Commonly Used Chemicals Come Under New Scrutiny

Recently, a top federal health official and hundreds of environmental scientists voiced new health concerns about a common class of chemicals used in products as varied as pizza boxes and carpet treatments. The concerted public campaign renews a years-old debate about a class of chemicals known as poly- and perfluoroalkyl substances, or PFASs. After studies showed that some PFASs lingered in people’s bodies for years, and appeared to increase the risks of cancer and other health problems, the chemical manufacturer DuPont banned the use of one type of PFAS in its popular Teflon products, and other companies followed suit. At issue now are replacement chemicals developed by those manufacturers and used in thousands of products, including electronics, footwear, sleeping bags, tents, protective gear for firefighters and even the foams used to extinguish fires. The companies assert that the alternatives are safe and vehemently contest the scientists’ contentions, pointing to extensive studies conducted in the last decade or so. But two separate salvos fired recently, question whether enough research has been done to justify the chemical industry’s confidence in the safety of this crop of PFASs. “Research is needed to find safe alternatives for all current uses of PFASs,” Linda S. Birnbaum, the head of the national toxicology program for the Department of Health and Human Services, wrote in a commentary piece published in Environmental Health Perspectives. “The question is, should these chemicals continue to be used in consumer products in the meantime, given their persistence in the environment?” The journal, published by the National Institutes of Health, devoted several pages to the issue, with articles from researchers and from the industry trade group. A statement signed by 200 international scientists — environmental health experts, toxicologists, epidemiologists and others — urged countries around the world to restrict the use of PFASs. “We call on the international community to cooperate in limiting the production and use of PFASs,” the statement said. In a counterpoint, the American Chemistry Council, the industry trade association, argued that the statement ignored the fact that such chemicals use “essential technology for many aspects of modern life,” and that tests, reviewed by the Environmental Protection Agency, concluded that these alternatives were safer than the chemicals they were replacing. The PFAS family of chemicals represents an important part of DuPont’s $34.7 billion in sales last year. Thomas H. Samples, the company’s head of risk management for the division that manufactures these chemicals, rejected the scientists’ concerns. “We don’t dismiss the right of folks to debate this,” Mr. Samples said. “But we just believe based on the 10-year history of extensive studies done on the alternatives, that the regulatory agencies have done their job of determining that these things are safe for their intended uses.” This business sector, the fluoro-technology industry, is considerable and reached $19.7 billion in sales in 2013, according to the most recent estimate from the FluoroCouncil, a division of the American Chemistry Council. This class of chemicals is known for its durability. PFASs have strong water-resistant properties. Cardboard pizza boxes treated with the chemicals, for example, stay sturdy even when grease seeps into them. But some of these same features worry environmental health specialists because traces of the chemicals linger and have been detected in the bloodstream of a large segment of the population, although typically at low levels. In some cases, detectable levels of the older class chemicals have been declining as major manufacturers have developed alternatives they say are safer. Some researchers cite lingering concerns about a chemical spill more than a decade ago. The health of residents of Parkersburg, W.Va., is still monitored related to a spill of an older form of PFAS from a nearby chemical plant. A class-action lawsuit accused DuPont, which owned the plant, of knowingly contaminating the residents’ groundwater, and the company faces new accusations, in a separate report being issued by the nonprofit Environmental Working Group, that it is not living up to the terms of a court settlement. Mr. Samples, from DuPont, which is based in Delaware, disputed any suggestion that it was not complying with those terms. But Dr. Paul Brooks, who helped conduct a study in the West Virginia case that found probable links between the chemical and health issues like thyroid disease and kidney cancer, said DuPont needed to do more to ensure that local residents were participating in the monitoring programme. He said he was not convinced that the alternative chemicals that DuPont and other companies were selling would eliminate the health threat. “When you have something that is a first cousin or brother-in-law to a chemical that we are certain is carcinogenic, you have to somehow prove that it is safe before you use it — that it is not injurious,” he said. “You just have to be cautious.” Some environmental scientists point to a chemical called GenX as an example of a newer but questionable alternative. Some studies have linked GenX to short-term symptoms like eye and skin irritation in humans, as well as liver damage in animals. Mr. Samples, of DuPont, which manufacturers GenX, said that the tests involved exposing animals to levels so concentrated that they were intended to cause health complications. He also said the chemical was used in industrial settings, not as an ingredient in consumer products. Still, environmental and health specialists are urging consumers to avoid products containing PFASs “whenever possible.” “It’s likely they’re going to have some health effects, it just may take us a while to figure out what it is,” said Thomas F. Webster, a professor of environmental health at Boston University’s school of public health who was an author of a paper seeking more scrutiny of PFASs. “It might take five or 10 years to really do the research.”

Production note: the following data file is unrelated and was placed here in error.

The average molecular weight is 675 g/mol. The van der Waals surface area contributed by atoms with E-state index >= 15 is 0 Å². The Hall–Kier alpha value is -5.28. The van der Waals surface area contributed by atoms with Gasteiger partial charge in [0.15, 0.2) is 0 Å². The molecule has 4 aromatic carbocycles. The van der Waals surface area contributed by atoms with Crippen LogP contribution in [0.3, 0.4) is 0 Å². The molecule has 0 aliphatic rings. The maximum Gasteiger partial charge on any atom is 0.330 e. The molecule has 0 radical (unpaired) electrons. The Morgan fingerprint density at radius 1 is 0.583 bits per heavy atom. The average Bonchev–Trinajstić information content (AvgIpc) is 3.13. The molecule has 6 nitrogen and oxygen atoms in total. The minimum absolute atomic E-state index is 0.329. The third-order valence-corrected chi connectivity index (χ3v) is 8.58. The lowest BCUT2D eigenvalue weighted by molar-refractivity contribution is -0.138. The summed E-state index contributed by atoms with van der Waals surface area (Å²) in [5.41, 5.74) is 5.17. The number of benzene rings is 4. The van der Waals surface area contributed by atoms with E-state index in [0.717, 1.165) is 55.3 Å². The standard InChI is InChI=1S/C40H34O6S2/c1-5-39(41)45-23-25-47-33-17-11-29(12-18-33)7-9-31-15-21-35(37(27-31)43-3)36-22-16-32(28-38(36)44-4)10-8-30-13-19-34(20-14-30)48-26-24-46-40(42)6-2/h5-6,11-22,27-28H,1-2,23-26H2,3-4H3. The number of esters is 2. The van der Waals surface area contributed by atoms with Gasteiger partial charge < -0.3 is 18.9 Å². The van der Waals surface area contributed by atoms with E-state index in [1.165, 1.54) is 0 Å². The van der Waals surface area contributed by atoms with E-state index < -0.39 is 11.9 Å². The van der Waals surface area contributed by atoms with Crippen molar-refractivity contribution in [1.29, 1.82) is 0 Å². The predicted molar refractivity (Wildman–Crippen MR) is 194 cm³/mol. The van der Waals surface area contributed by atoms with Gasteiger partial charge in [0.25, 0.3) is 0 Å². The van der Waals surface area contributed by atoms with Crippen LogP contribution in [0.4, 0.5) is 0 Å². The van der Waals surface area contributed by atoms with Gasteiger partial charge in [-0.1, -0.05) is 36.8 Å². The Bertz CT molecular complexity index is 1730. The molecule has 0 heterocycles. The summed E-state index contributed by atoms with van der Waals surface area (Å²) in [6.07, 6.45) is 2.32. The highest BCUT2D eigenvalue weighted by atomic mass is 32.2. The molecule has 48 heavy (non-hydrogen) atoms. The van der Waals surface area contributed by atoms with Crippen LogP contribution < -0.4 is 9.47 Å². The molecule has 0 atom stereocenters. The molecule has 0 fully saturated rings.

New York Times, 1 May 2015 ; ;